My favorite thing about this book is the Jinni world Lough has created. I’m not as familiar with Middle Eastern mythology as I’d like to be, so I can’t tell how much is adapted from that and how much is Lough’s own imagination. But it’s pretty obvious that the Jinni spy headquarters is influenced by Lough’s experience in US military intelligence. There are intelligence files, security clearance levels, walls filled with magic screens, and, of course, secret missions. Najwa, the Jinn spy candidate, was the more interesting of the two protagonists to me, though ironically she spends most of her time exploring the surface and trying to become Part Of Our World. Najwa could be the only protagonist and I’d still want to read this book.

Not that I don’t like Zayele; it’s just that her story starts out way more familiar. She’s a plucky tomboy in a patriarchal society that wants her to be a proper lady and marry the nice prince her family picked out for her. To be fair, she has some legit reasons for not wanting to get married. She’s still a few months away from her sixteenth birthday, and marriage would mean leaving her blind brother at home without her care. And, hey, it doesn’t matter if a guy is a prince, a musician, a scientist, and a total hottie. If a girl isn’t interested, she isn’t interested. Move along.

Is it really a spoiler that Najwa is interested? Or that Zayele ends up falling for the ripped, leather-clad, Special Ops Jinn-next-door that Najwa totes friendzoned? It’s predictable, but it works. Prince Kamal is a great match for cautious, curious, scholarly Najwa. Atish, the Shaitan warrior, is everything impulsive, decisive, headstrong Zayele could want in a guy.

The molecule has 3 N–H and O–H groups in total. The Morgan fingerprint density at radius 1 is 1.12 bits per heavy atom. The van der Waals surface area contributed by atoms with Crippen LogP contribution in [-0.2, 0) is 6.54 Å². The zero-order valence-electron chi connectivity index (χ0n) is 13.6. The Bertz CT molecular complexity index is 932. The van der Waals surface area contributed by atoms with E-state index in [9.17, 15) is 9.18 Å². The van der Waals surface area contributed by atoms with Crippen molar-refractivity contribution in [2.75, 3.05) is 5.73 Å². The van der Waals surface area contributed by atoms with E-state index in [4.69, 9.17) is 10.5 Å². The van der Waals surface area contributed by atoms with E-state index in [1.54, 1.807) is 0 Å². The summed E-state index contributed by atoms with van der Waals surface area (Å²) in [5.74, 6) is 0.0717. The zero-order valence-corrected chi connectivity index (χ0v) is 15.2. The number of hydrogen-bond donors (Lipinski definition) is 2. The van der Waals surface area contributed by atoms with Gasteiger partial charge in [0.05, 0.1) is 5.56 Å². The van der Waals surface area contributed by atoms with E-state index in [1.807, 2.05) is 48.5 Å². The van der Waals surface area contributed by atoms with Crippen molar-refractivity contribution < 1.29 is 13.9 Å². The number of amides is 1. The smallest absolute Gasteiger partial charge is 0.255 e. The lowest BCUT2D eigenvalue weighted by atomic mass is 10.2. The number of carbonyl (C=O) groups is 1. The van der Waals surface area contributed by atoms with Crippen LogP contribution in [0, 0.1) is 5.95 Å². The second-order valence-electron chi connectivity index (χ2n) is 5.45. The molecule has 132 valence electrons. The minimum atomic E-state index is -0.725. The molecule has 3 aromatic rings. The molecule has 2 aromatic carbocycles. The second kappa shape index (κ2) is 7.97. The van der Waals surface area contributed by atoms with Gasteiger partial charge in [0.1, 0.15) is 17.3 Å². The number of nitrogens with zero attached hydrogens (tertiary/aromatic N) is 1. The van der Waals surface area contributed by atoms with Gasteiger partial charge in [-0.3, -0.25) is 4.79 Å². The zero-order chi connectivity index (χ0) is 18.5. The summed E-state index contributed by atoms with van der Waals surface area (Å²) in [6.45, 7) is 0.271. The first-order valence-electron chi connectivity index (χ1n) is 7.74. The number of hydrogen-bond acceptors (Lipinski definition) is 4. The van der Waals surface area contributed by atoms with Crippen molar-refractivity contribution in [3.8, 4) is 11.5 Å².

But, cute pairings aside, The Fire Wish manages to avoid being a romance novel disguised as a fantasy. Most of the focus is on the war between the humans and Jinni, how people think the war started vs how it really did, and both sides’ behind-the-scenes efforts to gain the upper hand. It’s an intriguing setup, and I’m looking forward to seeing what happens with the Jinni War in the inevitable sequels.

If a made-for-the-CW magic carpet ride sounds like your idea of a good time, click the image above or this link to enter A Whole New World.

Thalia’s Musings 3 is here!

The first chapter of Unraveled (Thalia’s Musings, Volume Three) is online at ThaliasMusingsNovels.com!

Unraveled (Thalia's Musings, Volume Three)

Unraveled (Thalia’s Musings, Volume Three)

I’ll be posting a new chapter every Monday for the next seventeen weeks. This blog will keep the same format and content – weekly posts with geeky pop culture fangirling reviews and the occasional commentary on current events. I’ll also be doing short posts like this one linking to the latest Thalia’s Musings chapter every Friday. That way subscribers to this blog will still get updates on the series, but subscribing to Thalia’s Musings is the only way to get updates as soon as the chapters go online.

Miss my usual media review content? Click here for a review I posted yesterday on Royal, the latest book in Anthea Sharp’s Feyland universe.

Royal: Return to Feyland